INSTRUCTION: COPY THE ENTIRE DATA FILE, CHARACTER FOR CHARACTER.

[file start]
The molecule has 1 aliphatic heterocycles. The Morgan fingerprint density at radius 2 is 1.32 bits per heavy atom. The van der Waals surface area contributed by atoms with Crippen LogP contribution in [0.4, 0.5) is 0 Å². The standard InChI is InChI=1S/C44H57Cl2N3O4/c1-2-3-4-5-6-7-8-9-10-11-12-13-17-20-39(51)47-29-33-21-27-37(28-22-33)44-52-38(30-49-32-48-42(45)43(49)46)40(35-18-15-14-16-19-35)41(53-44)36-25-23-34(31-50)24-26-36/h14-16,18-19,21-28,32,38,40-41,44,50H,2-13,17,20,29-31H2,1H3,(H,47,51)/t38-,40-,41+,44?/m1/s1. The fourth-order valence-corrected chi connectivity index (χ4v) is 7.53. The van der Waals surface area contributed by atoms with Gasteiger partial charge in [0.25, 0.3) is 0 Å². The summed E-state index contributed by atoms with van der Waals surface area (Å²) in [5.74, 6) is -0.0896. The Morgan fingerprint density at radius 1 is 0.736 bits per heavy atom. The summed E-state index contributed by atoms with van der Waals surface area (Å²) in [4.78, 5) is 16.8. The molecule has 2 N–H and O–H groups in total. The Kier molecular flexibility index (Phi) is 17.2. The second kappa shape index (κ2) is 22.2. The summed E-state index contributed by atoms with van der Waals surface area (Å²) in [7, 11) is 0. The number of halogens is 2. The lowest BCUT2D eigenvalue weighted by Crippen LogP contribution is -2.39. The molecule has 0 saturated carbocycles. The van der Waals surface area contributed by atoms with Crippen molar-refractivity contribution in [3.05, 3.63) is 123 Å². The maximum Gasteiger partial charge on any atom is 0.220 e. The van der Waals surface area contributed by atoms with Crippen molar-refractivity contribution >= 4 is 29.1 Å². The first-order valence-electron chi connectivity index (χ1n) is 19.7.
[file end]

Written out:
The molecule has 1 aliphatic heterocycles. The Morgan fingerprint density at radius 2 is 1.32 bits per heavy atom. The van der Waals surface area contributed by atoms with Crippen LogP contribution in [0.4, 0.5) is 0 Å². The standard InChI is InChI=1S/C44H57Cl2N3O4/c1-2-3-4-5-6-7-8-9-10-11-12-13-17-20-39(51)47-29-33-21-27-37(28-22-33)44-52-38(30-49-32-48-42(45)43(49)46)40(35-18-15-14-16-19-35)41(53-44)36-25-23-34(31-50)24-26-36/h14-16,18-19,21-28,32,38,40-41,44,50H,2-13,17,20,29-31H2,1H3,(H,47,51)/t38-,40-,41+,44?/m1/s1. The fourth-order valence-corrected chi connectivity index (χ4v) is 7.53. The van der Waals surface area contributed by atoms with Gasteiger partial charge in [0.25, 0.3) is 0 Å². The summed E-state index contributed by atoms with van der Waals surface area (Å²) in [5.74, 6) is -0.0896. The Morgan fingerprint density at radius 1 is 0.736 bits per heavy atom. The summed E-state index contributed by atoms with van der Waals surface area (Å²) in [4.78, 5) is 16.8. The molecule has 2 N–H and O–H groups in total. The Kier molecular flexibility index (Phi) is 17.2. The second kappa shape index (κ2) is 22.2. The summed E-state index contributed by atoms with van der Waals surface area (Å²) in [7, 11) is 0. The number of halogens is 2. The lowest BCUT2D eigenvalue weighted by Crippen LogP contribution is -2.39. The molecule has 0 saturated carbocycles. The van der Waals surface area contributed by atoms with Crippen molar-refractivity contribution in [3.05, 3.63) is 123 Å². The maximum Gasteiger partial charge on any atom is 0.220 e. The van der Waals surface area contributed by atoms with Crippen molar-refractivity contribution >= 4 is 29.1 Å². The first-order valence-electron chi connectivity index (χ1n) is 19.7.